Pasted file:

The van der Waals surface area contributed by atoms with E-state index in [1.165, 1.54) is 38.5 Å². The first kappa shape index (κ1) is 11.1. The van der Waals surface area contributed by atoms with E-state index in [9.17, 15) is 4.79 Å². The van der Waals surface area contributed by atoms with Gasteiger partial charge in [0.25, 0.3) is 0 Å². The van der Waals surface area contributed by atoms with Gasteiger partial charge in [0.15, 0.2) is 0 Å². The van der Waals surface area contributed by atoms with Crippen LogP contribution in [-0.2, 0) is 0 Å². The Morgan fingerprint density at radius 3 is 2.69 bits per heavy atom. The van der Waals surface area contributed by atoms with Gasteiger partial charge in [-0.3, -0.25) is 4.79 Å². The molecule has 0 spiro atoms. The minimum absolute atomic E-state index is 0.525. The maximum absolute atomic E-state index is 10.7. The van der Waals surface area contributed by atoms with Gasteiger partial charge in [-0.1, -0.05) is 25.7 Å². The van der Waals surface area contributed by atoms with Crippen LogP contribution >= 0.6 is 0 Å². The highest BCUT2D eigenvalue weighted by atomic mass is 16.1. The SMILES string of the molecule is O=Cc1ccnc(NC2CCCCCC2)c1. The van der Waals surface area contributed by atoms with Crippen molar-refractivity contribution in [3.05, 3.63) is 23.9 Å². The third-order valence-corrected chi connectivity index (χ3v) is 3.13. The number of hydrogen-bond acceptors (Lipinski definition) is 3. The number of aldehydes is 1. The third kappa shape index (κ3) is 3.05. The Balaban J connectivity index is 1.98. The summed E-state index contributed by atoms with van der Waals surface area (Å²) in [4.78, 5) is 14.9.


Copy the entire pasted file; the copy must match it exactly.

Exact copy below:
The van der Waals surface area contributed by atoms with E-state index in [1.165, 1.54) is 38.5 Å². The first kappa shape index (κ1) is 11.1. The van der Waals surface area contributed by atoms with E-state index in [9.17, 15) is 4.79 Å². The van der Waals surface area contributed by atoms with Gasteiger partial charge in [0.25, 0.3) is 0 Å². The van der Waals surface area contributed by atoms with Gasteiger partial charge in [0.15, 0.2) is 0 Å². The van der Waals surface area contributed by atoms with Crippen LogP contribution in [-0.2, 0) is 0 Å². The Morgan fingerprint density at radius 3 is 2.69 bits per heavy atom. The van der Waals surface area contributed by atoms with Gasteiger partial charge in [-0.3, -0.25) is 4.79 Å². The molecule has 0 spiro atoms. The minimum absolute atomic E-state index is 0.525. The maximum absolute atomic E-state index is 10.7. The van der Waals surface area contributed by atoms with Gasteiger partial charge in [-0.1, -0.05) is 25.7 Å². The van der Waals surface area contributed by atoms with Crippen LogP contribution >= 0.6 is 0 Å². The highest BCUT2D eigenvalue weighted by atomic mass is 16.1. The SMILES string of the molecule is O=Cc1ccnc(NC2CCCCCC2)c1. The van der Waals surface area contributed by atoms with Crippen molar-refractivity contribution in [3.05, 3.63) is 23.9 Å². The third-order valence-corrected chi connectivity index (χ3v) is 3.13. The number of hydrogen-bond acceptors (Lipinski definition) is 3. The number of aldehydes is 1. The third kappa shape index (κ3) is 3.05. The Balaban J connectivity index is 1.98. The summed E-state index contributed by atoms with van der Waals surface area (Å²) in [4.78, 5) is 14.9.